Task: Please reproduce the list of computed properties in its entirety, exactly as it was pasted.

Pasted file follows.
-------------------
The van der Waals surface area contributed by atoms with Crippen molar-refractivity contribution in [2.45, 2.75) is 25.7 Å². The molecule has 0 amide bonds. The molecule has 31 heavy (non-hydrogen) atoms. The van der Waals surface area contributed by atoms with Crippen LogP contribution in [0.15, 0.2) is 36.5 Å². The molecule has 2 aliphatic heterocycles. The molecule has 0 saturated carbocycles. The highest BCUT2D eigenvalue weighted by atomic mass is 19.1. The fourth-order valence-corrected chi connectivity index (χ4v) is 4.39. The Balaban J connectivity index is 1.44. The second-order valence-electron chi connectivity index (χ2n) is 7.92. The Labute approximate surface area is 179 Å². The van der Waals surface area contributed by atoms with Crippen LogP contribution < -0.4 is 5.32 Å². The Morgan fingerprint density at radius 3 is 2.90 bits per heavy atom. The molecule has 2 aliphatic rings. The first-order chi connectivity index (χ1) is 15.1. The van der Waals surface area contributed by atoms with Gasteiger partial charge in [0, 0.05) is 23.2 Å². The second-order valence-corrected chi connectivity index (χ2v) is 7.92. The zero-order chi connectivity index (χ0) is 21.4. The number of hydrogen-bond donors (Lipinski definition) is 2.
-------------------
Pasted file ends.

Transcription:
The van der Waals surface area contributed by atoms with Crippen molar-refractivity contribution in [2.45, 2.75) is 25.7 Å². The molecule has 0 amide bonds. The molecule has 31 heavy (non-hydrogen) atoms. The van der Waals surface area contributed by atoms with Crippen LogP contribution in [0.15, 0.2) is 36.5 Å². The molecule has 2 aliphatic heterocycles. The molecule has 0 saturated carbocycles. The highest BCUT2D eigenvalue weighted by atomic mass is 19.1. The fourth-order valence-corrected chi connectivity index (χ4v) is 4.39. The Balaban J connectivity index is 1.44. The second-order valence-electron chi connectivity index (χ2n) is 7.92. The Labute approximate surface area is 179 Å². The van der Waals surface area contributed by atoms with Crippen LogP contribution < -0.4 is 5.32 Å². The Morgan fingerprint density at radius 3 is 2.90 bits per heavy atom. The molecule has 2 aliphatic rings. The first-order chi connectivity index (χ1) is 15.1. The van der Waals surface area contributed by atoms with Gasteiger partial charge in [0, 0.05) is 23.2 Å². The second-order valence-corrected chi connectivity index (χ2v) is 7.92. The zero-order chi connectivity index (χ0) is 21.4. The number of hydrogen-bond donors (Lipinski definition) is 2.